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Arts contraband

Published on January 13th, 2012 | by Greg

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Contraband: Worth The Ride

The premise of the movie is sim­ple: one­time star smug­gler Chris Far­ra­day’s (Mark Wahlberg) bum­bling son-in-law Andy has to dump $700,000 of hero­in when cus­toms raids his ship, and now Chris and his fam­i­ly are on the hook for the mon­ey. Like one might ex­pect, Chris gets a chance to do one last run to save the lives of ev­ery­one he holds dear. Next thing you know, he’s re­unit­ed with his old gang on a con­tain­er ship to Pana­ma, with a plan to smug­gle pal­let­loads of coun­ter­feit “su­per­notes” and pay off his debt.

I loved the scenes on the ship- it’s a nov­el set­ting for a thriller, and I half-ex­pect­ed Con­tra­band (re­leased wide­ly in the USA to­day, Jan­uary 13th) to turn in­to an an in­no­va­tive por­trait of a smug­gler’s life as weeks of seaborne monotony punc­tu­at­ed by oc­ca­sion­al mo­ments of un­bear­able ten­sion. The shoot­ing does a great job of cap­tur­ing the im­mense scale of the freighter, the ca­ma­raderie of the crew, and the cat-and-mouse game with the cap­tain. It be­comes more of a con­ven­tion­al ac­tion thriller once the gang lands in Pana­ma, but the ship and the lo­gis­ti­cal con­straints of smug­gling a van­ful of a mon­ey through two coun­tries’ cus­toms and a wary cap­tain keep the ten­sion high.

Bal­tasar Ko­rmákur di­rects this adap­ta­tion of the Ice­landic “Reyk­javik-Rot­ter­dam,” and cap­tures the fog­gy New Or­leans port well. The cus­toms raids and dock­side load­ing op­er­a­tions seem es­pe­cial­ly re­al­is­tic, and the dif­fer­ence in at­mo­sphere be­tween dark, ur­ban New Or­leans and sun­ny, any­thing-goes Pana­ma is stark. He’s no Michael Bay- ac­tion se­quences are few and rel­a­tive­ly mild, and Far­ra­day’s skulk­ing around the ship and ne­go­ti­at­ing con­stant­ly chang­ing al­liances are more en­gag­ing than the oc­ca­sion­al shootout.

Wahlberg fills his role just fine, but his blue col­lar ac­tion hero doesn’t de­mand much high-pow­ered act­ing. The sup­port­ing ac­tors are far more in­ter­est­ing- Gio­van­ni Ribisi plays Tim Brig­gs, an ut­ter­ly con­vinc­ing crazed drug deal­er, and Ben Fos­ter makes an im­pact as the re­cov­er­ing al­co­holic best friend. Kate Beck­in­sale puts on a great Amer­i­can ac­cent, but giv­en her ex­pe­ri­ence as a strong fe­male lead (Un­der­world, Van Hels­ing), it’s sad to see her so pow­er­less and in­ter­change­able. She’s the on­ly wom­an with lines in the whole movie, and she spends most of it get­ting chased, in­tim­i­dat­ed, and vic­tim­ized by Brig­gs.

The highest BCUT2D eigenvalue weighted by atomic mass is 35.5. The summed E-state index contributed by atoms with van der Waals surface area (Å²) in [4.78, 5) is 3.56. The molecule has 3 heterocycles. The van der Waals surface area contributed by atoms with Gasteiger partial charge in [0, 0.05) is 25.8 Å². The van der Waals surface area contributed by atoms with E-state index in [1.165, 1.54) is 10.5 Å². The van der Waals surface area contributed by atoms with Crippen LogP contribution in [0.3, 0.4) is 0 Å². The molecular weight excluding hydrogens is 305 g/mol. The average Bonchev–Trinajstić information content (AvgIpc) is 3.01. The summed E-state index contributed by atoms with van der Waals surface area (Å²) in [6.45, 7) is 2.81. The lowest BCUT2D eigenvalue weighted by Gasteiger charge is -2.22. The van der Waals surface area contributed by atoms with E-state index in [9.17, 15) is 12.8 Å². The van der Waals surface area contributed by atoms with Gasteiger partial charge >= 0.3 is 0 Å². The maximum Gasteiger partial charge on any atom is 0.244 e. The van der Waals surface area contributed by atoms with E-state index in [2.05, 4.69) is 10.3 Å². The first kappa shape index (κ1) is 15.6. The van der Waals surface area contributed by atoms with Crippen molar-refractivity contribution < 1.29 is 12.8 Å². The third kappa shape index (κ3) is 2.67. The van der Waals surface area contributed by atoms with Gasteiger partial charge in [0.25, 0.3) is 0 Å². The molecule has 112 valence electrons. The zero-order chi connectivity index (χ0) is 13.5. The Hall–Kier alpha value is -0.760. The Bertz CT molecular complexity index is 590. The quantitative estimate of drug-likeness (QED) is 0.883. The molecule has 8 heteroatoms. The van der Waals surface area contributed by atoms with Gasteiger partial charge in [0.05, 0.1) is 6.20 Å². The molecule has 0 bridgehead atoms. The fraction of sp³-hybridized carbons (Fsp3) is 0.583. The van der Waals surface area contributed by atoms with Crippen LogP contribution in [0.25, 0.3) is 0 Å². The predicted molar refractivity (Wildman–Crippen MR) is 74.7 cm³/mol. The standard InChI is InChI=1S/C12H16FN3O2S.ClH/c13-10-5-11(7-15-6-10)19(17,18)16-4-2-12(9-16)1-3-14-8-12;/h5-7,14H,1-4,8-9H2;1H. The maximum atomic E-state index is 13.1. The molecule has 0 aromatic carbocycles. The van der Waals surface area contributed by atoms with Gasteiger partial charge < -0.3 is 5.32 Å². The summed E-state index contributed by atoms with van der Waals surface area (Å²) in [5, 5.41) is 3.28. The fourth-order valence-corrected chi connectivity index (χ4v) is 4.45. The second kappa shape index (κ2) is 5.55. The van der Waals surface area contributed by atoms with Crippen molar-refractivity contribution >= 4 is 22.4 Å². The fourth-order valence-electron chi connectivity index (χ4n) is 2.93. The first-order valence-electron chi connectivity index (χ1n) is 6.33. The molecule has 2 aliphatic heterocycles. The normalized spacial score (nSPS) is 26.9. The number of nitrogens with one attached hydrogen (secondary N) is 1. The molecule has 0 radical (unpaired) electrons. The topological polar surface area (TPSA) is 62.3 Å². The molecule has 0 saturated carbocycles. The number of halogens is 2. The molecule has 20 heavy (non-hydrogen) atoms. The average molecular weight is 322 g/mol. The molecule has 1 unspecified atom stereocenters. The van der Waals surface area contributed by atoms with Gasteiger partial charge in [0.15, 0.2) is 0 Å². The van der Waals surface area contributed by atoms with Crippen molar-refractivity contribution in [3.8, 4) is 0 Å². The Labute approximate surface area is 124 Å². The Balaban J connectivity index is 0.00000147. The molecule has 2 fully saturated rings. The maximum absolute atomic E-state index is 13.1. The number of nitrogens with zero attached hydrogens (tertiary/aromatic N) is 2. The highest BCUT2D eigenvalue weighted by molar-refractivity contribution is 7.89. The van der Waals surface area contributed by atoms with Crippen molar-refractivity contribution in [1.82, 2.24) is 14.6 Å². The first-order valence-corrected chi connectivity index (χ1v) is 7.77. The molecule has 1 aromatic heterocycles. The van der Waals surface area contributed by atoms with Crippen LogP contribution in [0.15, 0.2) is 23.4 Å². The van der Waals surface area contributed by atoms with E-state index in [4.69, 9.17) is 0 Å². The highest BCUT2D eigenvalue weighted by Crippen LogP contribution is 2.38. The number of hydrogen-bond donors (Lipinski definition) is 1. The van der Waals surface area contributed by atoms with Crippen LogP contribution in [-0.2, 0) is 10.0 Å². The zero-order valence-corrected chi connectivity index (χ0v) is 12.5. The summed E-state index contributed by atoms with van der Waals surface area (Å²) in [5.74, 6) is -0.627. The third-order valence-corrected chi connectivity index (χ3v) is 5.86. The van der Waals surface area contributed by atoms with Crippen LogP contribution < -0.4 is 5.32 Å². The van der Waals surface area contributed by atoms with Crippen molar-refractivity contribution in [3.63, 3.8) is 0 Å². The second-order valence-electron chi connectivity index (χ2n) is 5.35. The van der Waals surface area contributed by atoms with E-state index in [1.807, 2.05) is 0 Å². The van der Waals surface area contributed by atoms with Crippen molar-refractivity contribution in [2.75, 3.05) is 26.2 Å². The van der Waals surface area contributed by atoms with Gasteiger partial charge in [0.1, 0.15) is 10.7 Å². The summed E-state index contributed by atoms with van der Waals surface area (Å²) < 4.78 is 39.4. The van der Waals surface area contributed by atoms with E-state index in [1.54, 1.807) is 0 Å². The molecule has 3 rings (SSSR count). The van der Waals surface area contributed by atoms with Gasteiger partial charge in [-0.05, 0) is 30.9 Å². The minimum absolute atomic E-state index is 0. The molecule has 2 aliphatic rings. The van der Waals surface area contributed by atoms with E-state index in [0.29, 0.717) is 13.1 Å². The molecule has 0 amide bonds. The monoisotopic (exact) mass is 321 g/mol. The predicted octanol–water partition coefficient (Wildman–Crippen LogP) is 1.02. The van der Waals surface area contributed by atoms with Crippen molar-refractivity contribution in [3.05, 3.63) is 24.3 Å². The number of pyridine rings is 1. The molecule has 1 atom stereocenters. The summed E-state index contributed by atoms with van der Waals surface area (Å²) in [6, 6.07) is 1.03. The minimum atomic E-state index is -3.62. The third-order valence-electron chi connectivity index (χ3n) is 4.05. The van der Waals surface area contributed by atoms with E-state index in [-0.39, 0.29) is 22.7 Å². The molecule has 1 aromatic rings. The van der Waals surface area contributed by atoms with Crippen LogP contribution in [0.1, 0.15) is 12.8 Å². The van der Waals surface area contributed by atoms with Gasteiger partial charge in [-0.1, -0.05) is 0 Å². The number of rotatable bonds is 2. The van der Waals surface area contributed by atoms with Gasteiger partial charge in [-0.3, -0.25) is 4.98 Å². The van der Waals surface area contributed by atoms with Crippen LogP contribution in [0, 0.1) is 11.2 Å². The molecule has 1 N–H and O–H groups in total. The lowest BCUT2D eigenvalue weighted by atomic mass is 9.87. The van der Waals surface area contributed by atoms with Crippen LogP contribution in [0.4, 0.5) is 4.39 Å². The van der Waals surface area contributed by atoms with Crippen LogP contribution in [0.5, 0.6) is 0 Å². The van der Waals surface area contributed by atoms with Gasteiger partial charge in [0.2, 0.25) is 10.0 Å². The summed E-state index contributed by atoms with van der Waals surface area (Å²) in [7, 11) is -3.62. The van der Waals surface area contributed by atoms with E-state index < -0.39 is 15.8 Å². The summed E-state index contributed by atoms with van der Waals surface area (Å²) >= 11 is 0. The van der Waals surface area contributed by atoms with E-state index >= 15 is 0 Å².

If I had to nit­pick, I’d say Con­tra­band has a bit of an iden­ti­ty cri­sis- it swings back and forth be­tween grit­ty and po­lite, twist­ing and pre­dictable, heart-wrench­ing and hap­py-go-lucky. It’s thrilling and fun the whole way through, but the mo­ments of lev­i­ty in the mid­dle of a se­ri­ous, high-stakes plot­line (and vice-ver­sa) will prob­a­bly turn some off. Much of its cast comes from com­e­dy, so it’s not sur­pris­ing that they have trou­ble walk­ing the line be­tween se­ri­ous and light-heart­ed.

That said, Ko­r­makur de­liv­ers a sol­id, grip­ping ac­tion dra­ma. There’s not a dull mo­ment in its two-hour run, but don’t spend too much time think­ing about it af­ter­ward- this isn’t high cin­e­ma, and the plot won’t stand up to se­ri­ous scruti­ny (or a sec­ond view­ing, once you know its twists). Go ex­pect­ing a slick, top-tier thrill ride with heart, and it will be well worth your ten bucks.

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About the Author

Greg dreamed up the idea for the Truly Network while living in Hawaii, which began with a single site called TrulyObscure. In 2010, when advertisers and readers were requesting coverage beyond the scope of that site, TrulyNet was launched, reaching a broader audience over a variety of niche sites. Formerly the head technology correspondent for the Des Moines Register at age 16, he has since lived and worked in five states and two countries, helping a list of organizations and companies that includes the United States Census Bureau, TripAdvisor, Events Photo Group, Berlitz, and Computer Geeks. He also served as the Content Strategy Manager for HearPlanet, a multi-platform app that has reached over a million users and has been featured in the New York Times, Hemispheres Magazine, National Geographic Adventure, Fox Business News, PC Magazine, and even Apple’s own iPhone ads. Greg has written as a restaurant critic and feature journalist for a number of national and international publications, including City Weekend Magazine, Red Egg Magazine, the Newton Daily News, Capital Change Magazine, and an arm of China Daily, Beijing Weekend. In addition, he has served as a consulting editor for the Foreign Language Press of Beijing, as well as a writer and editor for the George Washington University Hatchet, the school newspaper of his alma mater. Originally from Iowa, Greg is currently living in the West Village of Manhattan.



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